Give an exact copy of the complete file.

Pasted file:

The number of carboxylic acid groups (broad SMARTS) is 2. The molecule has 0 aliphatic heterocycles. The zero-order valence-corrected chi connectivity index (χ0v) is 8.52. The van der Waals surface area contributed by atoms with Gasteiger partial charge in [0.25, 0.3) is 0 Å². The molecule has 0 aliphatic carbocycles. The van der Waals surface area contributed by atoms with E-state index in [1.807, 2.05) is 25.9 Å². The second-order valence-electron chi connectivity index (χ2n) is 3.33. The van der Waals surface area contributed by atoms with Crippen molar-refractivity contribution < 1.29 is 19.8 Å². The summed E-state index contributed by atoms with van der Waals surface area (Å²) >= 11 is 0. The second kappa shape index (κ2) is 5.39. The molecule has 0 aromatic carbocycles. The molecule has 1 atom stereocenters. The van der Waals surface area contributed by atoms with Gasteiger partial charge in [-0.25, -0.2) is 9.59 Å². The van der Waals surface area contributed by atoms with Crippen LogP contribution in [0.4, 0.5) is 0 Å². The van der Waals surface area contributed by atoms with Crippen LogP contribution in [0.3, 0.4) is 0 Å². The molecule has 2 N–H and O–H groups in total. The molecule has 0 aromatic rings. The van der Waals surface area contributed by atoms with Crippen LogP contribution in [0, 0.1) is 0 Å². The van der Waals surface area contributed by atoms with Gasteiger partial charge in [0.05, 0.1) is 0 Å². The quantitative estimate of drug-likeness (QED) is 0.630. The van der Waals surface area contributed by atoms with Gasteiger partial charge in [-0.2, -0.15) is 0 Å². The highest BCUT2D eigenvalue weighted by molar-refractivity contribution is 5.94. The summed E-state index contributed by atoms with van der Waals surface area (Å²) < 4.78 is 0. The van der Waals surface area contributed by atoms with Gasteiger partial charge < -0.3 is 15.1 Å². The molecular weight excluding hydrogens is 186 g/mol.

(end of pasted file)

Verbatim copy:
The number of carboxylic acid groups (broad SMARTS) is 2. The molecule has 0 aliphatic heterocycles. The zero-order valence-corrected chi connectivity index (χ0v) is 8.52. The van der Waals surface area contributed by atoms with Gasteiger partial charge in [0.25, 0.3) is 0 Å². The molecule has 0 aliphatic carbocycles. The van der Waals surface area contributed by atoms with E-state index in [1.807, 2.05) is 25.9 Å². The second-order valence-electron chi connectivity index (χ2n) is 3.33. The van der Waals surface area contributed by atoms with Crippen molar-refractivity contribution < 1.29 is 19.8 Å². The summed E-state index contributed by atoms with van der Waals surface area (Å²) >= 11 is 0. The second kappa shape index (κ2) is 5.39. The molecule has 0 aromatic carbocycles. The molecule has 1 atom stereocenters. The van der Waals surface area contributed by atoms with Gasteiger partial charge in [-0.25, -0.2) is 9.59 Å². The van der Waals surface area contributed by atoms with Crippen LogP contribution in [0.4, 0.5) is 0 Å². The van der Waals surface area contributed by atoms with Crippen LogP contribution in [0.3, 0.4) is 0 Å². The molecule has 2 N–H and O–H groups in total. The molecule has 0 aromatic rings. The van der Waals surface area contributed by atoms with Crippen LogP contribution in [0, 0.1) is 0 Å². The van der Waals surface area contributed by atoms with Gasteiger partial charge in [0.05, 0.1) is 0 Å². The quantitative estimate of drug-likeness (QED) is 0.630. The van der Waals surface area contributed by atoms with Gasteiger partial charge in [-0.2, -0.15) is 0 Å². The highest BCUT2D eigenvalue weighted by molar-refractivity contribution is 5.94. The summed E-state index contributed by atoms with van der Waals surface area (Å²) < 4.78 is 0. The van der Waals surface area contributed by atoms with Gasteiger partial charge < -0.3 is 15.1 Å². The molecular weight excluding hydrogens is 186 g/mol.